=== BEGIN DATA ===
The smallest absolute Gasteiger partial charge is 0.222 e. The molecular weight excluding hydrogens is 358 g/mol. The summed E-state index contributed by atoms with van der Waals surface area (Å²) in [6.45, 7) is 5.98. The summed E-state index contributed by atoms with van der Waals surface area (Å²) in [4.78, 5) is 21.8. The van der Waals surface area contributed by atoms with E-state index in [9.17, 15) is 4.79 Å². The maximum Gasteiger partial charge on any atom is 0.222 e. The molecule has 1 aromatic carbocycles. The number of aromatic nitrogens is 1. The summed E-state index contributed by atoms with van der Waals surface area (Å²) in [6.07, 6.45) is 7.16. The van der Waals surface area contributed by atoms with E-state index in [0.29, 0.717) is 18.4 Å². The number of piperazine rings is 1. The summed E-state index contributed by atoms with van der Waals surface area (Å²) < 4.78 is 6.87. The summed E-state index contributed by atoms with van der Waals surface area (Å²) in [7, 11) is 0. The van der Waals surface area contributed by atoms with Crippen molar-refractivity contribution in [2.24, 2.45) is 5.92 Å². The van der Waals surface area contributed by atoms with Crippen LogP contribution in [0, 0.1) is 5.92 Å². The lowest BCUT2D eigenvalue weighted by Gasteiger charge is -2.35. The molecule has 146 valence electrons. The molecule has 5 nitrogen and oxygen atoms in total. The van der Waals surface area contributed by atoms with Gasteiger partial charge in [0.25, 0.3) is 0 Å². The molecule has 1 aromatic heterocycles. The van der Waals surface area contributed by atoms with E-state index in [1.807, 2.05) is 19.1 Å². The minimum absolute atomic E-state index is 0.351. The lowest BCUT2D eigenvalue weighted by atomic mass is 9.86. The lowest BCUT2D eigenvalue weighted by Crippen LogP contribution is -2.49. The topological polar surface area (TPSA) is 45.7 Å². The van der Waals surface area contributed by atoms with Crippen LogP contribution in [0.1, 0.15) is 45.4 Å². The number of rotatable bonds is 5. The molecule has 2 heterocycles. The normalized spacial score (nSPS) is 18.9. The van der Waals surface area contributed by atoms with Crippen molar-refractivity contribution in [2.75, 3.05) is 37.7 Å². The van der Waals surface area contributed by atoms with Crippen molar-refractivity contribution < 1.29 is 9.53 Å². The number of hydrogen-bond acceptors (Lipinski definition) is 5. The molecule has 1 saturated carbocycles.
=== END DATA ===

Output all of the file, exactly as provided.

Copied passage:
The smallest absolute Gasteiger partial charge is 0.222 e. The molecular weight excluding hydrogens is 358 g/mol. The summed E-state index contributed by atoms with van der Waals surface area (Å²) in [6.45, 7) is 5.98. The summed E-state index contributed by atoms with van der Waals surface area (Å²) in [4.78, 5) is 21.8. The van der Waals surface area contributed by atoms with E-state index in [9.17, 15) is 4.79 Å². The maximum Gasteiger partial charge on any atom is 0.222 e. The molecule has 1 aromatic carbocycles. The number of aromatic nitrogens is 1. The summed E-state index contributed by atoms with van der Waals surface area (Å²) in [6.07, 6.45) is 7.16. The van der Waals surface area contributed by atoms with E-state index in [0.29, 0.717) is 18.4 Å². The number of piperazine rings is 1. The summed E-state index contributed by atoms with van der Waals surface area (Å²) < 4.78 is 6.87. The summed E-state index contributed by atoms with van der Waals surface area (Å²) in [7, 11) is 0. The van der Waals surface area contributed by atoms with Crippen molar-refractivity contribution in [2.24, 2.45) is 5.92 Å². The van der Waals surface area contributed by atoms with Crippen LogP contribution in [0, 0.1) is 5.92 Å². The lowest BCUT2D eigenvalue weighted by Gasteiger charge is -2.35. The molecule has 146 valence electrons. The molecule has 5 nitrogen and oxygen atoms in total. The van der Waals surface area contributed by atoms with Gasteiger partial charge in [0.25, 0.3) is 0 Å². The molecule has 1 aromatic heterocycles. The van der Waals surface area contributed by atoms with E-state index in [1.807, 2.05) is 19.1 Å². The minimum absolute atomic E-state index is 0.351. The lowest BCUT2D eigenvalue weighted by atomic mass is 9.86. The lowest BCUT2D eigenvalue weighted by Crippen LogP contribution is -2.49. The topological polar surface area (TPSA) is 45.7 Å². The van der Waals surface area contributed by atoms with Crippen LogP contribution in [0.1, 0.15) is 45.4 Å². The number of rotatable bonds is 5. The molecule has 2 heterocycles. The normalized spacial score (nSPS) is 18.9. The van der Waals surface area contributed by atoms with Crippen molar-refractivity contribution in [2.75, 3.05) is 37.7 Å². The van der Waals surface area contributed by atoms with Crippen molar-refractivity contribution < 1.29 is 9.53 Å². The number of hydrogen-bond acceptors (Lipinski definition) is 5. The molecule has 1 saturated carbocycles.